1. Long Beach is similar to Oakland in size and while it is know as a city locally and even regionally, on a national and international scale it is just seen as one of many cities surrounding a larger international destination city.
      That doesn’t make it a bad place to live or do business!

    1. And Jake, MSAs are based on commuting patterns but it’s a regional interconnected whole. There is commuting within the East Bay, and even from SF into other counties. SF CBD is the largest job center, but it’s not independent. And these days, quite a lot of San Francisco is a bedroom community for the Valley.

      1. I think the SV CBD is bigger than the SF CBD measured in jobs, though it is less well-defined geographically. Certainly Santa Clara County has more jobs than SF and has since the 1980s. The net commuter flow between SF and the “valley” of SM and SC counties is towards SF, as it has always been.

        And of course there is commuting in all directions, though most jobs in most bay area counties are done by residents of the same county. SF has the biggest percentage of jobs done by folks that commute in from other counties, ~45%, and it has been around that percentage for decades. The millions of sq ft of new office space that has been created in the current boom in the SF CBD generate/require thousands of households in the SF suburbs to fill ’em up, and most of those new households in the SF suburbs with jobs in SF are in the east bay. There’s just not enough new housing built in SF+SM+Marin. I think more people commute to SF from Sonoma County for work than commute from SF to Oakland. Very asymmetric. I am sure that more people commute through Oakland (in one side to out the other) than commute to Oakland. Far more, day after day.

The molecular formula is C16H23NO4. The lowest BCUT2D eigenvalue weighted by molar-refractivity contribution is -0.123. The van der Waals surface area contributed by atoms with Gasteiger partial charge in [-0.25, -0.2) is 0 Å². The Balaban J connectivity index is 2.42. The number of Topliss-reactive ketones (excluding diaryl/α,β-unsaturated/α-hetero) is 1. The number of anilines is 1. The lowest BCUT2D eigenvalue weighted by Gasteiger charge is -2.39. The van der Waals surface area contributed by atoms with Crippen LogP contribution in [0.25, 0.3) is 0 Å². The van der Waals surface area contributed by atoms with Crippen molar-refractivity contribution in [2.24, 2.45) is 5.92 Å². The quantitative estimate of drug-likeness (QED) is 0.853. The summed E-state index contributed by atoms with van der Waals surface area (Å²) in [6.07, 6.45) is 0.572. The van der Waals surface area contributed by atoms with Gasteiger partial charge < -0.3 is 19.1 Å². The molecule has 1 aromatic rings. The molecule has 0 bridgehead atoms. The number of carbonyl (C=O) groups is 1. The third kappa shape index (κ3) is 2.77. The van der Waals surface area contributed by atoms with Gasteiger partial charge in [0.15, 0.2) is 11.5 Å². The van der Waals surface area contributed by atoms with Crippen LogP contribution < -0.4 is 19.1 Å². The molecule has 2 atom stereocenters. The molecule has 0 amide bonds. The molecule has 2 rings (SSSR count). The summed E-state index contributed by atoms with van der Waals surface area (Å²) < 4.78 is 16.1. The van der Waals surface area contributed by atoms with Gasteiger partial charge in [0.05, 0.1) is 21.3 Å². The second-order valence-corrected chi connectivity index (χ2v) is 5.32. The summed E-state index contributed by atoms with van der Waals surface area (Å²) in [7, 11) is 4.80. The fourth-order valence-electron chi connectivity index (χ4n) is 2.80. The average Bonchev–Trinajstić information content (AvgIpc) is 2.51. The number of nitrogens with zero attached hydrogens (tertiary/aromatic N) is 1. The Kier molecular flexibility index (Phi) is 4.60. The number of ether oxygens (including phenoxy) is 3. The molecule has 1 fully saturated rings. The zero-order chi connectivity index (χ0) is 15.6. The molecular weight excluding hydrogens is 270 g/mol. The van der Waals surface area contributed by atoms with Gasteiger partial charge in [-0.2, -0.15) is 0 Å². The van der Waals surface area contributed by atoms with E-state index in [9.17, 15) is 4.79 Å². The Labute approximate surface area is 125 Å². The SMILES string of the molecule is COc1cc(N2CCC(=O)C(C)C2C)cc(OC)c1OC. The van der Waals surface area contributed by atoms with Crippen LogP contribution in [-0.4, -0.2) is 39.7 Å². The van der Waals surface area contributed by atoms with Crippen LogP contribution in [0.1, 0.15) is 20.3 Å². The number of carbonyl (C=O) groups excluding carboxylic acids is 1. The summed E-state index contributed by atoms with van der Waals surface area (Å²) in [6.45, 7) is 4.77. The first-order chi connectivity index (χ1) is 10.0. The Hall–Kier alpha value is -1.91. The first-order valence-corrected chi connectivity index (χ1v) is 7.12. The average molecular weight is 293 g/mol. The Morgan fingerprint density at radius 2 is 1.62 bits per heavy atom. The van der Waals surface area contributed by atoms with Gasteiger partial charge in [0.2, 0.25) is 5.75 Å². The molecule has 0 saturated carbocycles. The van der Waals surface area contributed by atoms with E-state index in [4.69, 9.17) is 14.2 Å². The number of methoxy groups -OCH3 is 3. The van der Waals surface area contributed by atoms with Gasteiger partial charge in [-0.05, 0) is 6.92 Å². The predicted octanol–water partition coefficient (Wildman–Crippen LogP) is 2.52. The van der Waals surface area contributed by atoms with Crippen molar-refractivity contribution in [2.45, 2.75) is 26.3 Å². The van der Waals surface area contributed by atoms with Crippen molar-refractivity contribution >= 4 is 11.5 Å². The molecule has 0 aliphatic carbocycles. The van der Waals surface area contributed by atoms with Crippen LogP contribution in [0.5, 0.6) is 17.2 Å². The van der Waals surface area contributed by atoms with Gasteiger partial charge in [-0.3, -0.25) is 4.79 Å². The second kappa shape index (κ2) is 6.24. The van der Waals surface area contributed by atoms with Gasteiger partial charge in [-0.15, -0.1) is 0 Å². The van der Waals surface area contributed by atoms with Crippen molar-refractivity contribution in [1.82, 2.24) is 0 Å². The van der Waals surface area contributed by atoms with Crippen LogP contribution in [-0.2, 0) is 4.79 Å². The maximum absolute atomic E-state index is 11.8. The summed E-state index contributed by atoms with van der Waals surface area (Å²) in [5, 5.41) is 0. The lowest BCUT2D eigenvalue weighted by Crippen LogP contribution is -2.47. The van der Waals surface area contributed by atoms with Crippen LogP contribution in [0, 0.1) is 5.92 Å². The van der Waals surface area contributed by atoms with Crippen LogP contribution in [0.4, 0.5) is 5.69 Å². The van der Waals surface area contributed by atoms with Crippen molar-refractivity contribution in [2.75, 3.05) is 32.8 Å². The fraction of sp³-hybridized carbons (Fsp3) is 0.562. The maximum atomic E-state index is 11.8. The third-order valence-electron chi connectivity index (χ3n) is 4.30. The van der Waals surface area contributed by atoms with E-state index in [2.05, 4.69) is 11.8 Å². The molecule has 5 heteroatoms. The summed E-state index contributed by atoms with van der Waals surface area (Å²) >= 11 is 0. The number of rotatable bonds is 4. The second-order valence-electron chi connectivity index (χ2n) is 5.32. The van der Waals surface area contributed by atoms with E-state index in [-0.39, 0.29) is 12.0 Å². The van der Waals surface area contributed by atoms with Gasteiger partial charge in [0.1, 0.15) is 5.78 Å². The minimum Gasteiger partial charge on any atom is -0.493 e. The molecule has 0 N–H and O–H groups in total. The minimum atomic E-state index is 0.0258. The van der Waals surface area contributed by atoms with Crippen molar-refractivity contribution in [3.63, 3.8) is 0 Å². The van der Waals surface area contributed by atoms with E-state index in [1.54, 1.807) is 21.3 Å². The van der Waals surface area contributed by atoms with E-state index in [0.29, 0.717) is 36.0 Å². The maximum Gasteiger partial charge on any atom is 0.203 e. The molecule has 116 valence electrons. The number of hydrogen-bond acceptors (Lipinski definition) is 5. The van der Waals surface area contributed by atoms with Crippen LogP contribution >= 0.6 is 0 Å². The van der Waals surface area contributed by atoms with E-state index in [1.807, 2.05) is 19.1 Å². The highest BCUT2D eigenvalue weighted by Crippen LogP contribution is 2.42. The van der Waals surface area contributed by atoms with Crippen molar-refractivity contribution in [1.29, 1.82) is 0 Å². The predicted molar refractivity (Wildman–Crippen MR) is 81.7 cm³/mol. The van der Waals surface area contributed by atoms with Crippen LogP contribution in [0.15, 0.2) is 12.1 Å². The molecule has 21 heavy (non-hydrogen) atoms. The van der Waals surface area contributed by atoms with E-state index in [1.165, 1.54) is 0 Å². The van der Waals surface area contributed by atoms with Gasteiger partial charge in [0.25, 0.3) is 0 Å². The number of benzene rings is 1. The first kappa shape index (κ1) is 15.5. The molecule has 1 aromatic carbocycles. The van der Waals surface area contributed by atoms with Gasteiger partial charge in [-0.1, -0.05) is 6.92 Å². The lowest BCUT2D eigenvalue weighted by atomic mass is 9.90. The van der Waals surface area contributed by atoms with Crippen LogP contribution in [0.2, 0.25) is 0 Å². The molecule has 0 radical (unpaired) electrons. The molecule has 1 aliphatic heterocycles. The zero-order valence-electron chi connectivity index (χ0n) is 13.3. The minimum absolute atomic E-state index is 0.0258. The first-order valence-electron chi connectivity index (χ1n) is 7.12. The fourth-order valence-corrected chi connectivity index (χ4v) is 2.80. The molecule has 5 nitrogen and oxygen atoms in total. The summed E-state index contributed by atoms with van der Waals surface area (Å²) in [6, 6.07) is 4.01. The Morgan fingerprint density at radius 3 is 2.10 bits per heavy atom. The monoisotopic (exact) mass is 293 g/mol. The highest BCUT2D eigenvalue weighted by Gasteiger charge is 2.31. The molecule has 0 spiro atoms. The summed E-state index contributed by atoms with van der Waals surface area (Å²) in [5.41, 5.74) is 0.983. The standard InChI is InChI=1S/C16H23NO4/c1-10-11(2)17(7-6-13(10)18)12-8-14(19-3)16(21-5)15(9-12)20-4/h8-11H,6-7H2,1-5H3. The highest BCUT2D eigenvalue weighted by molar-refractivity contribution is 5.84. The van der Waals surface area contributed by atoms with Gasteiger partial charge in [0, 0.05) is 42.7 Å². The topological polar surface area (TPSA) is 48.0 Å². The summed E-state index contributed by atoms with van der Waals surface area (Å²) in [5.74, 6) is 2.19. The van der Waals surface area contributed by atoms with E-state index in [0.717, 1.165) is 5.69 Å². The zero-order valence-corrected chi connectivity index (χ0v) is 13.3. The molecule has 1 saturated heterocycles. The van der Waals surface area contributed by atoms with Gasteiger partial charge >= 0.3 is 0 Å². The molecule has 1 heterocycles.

I’m not sure what you mean by “interconnected whole”. The MSA is just a coarse way to group counties for economic analysis and comparison. If you really want to understand the regional interconnectedness you should look at the CSA, or….the world is an “interconnected whole”, so what? Tell it to EG, who seems to pretend that Oakland is some naturally walled garden of paradise being subjugated and denied it’s greater glory by conspiracies of SFers in business and media and blog comment posters. Yeah, we all get together at Blue Bottle to discuss the next Oaklessening.

        1. There are 220,000 jobs in Oakland city wide. Despite your dismissive and arrogant attitude many people do commute to Oakland, they don’t just “drive through Oakland” to get to that garden of eden in the West Bay. The truth is that S.F. is an artificial business center for the Bay Area relying on residents from the 2.6 million strong Oakland metro area to prop up its economy. In San Diego no one drives over the Coronado Bridge to get to an office building. S.F. is a great location for the tourism industry but really has no business as a business center for the Bay Area do to its small land mass, small population, and inaccessibility via congested bridges.

          1. Are you saying that SF is not a business center? That may be your opinion, but not the opinion of the banks, companies, law firms, etc. that choose to locate their offices in SF.

        2. My point is that your “city/suburb” binary is a pointless reduction. Anyone can look at the LODES data and see that people commute in directions all over the Bay Area. SF CBD is a large jobs center but it is not as totally dominant as you suggest. This region has had multiple centers since the very beginning. Less than 10% of the regional population is “blessed” enough to live in San Francisco.